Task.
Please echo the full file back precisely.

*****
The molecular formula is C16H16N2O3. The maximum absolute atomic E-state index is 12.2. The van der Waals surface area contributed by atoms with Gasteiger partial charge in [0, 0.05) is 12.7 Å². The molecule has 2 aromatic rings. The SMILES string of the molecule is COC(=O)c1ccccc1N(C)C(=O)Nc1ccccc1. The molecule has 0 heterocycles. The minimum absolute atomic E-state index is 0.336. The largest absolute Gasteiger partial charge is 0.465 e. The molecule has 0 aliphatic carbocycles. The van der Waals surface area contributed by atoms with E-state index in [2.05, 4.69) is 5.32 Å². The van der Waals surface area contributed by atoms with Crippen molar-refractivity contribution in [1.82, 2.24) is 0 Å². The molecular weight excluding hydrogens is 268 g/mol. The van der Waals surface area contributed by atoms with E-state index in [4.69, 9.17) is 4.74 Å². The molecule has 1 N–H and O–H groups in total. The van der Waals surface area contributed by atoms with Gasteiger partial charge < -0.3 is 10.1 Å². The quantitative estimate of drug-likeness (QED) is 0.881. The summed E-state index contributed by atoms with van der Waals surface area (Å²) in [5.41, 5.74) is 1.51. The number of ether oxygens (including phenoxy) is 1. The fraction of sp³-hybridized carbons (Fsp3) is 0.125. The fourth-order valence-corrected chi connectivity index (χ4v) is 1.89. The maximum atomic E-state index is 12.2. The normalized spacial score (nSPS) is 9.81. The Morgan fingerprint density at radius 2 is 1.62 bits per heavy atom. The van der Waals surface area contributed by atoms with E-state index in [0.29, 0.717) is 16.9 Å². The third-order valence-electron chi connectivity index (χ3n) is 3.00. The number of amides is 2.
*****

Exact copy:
The molecular formula is C16H16N2O3. The maximum absolute atomic E-state index is 12.2. The van der Waals surface area contributed by atoms with Gasteiger partial charge in [0, 0.05) is 12.7 Å². The molecule has 2 aromatic rings. The SMILES string of the molecule is COC(=O)c1ccccc1N(C)C(=O)Nc1ccccc1. The molecule has 0 heterocycles. The minimum absolute atomic E-state index is 0.336. The largest absolute Gasteiger partial charge is 0.465 e. The molecule has 0 aliphatic carbocycles. The van der Waals surface area contributed by atoms with E-state index in [2.05, 4.69) is 5.32 Å². The van der Waals surface area contributed by atoms with Crippen molar-refractivity contribution in [1.82, 2.24) is 0 Å². The molecular weight excluding hydrogens is 268 g/mol. The van der Waals surface area contributed by atoms with E-state index in [4.69, 9.17) is 4.74 Å². The molecule has 1 N–H and O–H groups in total. The van der Waals surface area contributed by atoms with Gasteiger partial charge < -0.3 is 10.1 Å². The quantitative estimate of drug-likeness (QED) is 0.881. The summed E-state index contributed by atoms with van der Waals surface area (Å²) in [5.41, 5.74) is 1.51. The number of ether oxygens (including phenoxy) is 1. The fraction of sp³-hybridized carbons (Fsp3) is 0.125. The fourth-order valence-corrected chi connectivity index (χ4v) is 1.89. The maximum atomic E-state index is 12.2. The normalized spacial score (nSPS) is 9.81. The Morgan fingerprint density at radius 2 is 1.62 bits per heavy atom. The van der Waals surface area contributed by atoms with E-state index in [0.29, 0.717) is 16.9 Å². The third-order valence-electron chi connectivity index (χ3n) is 3.00. The number of amides is 2.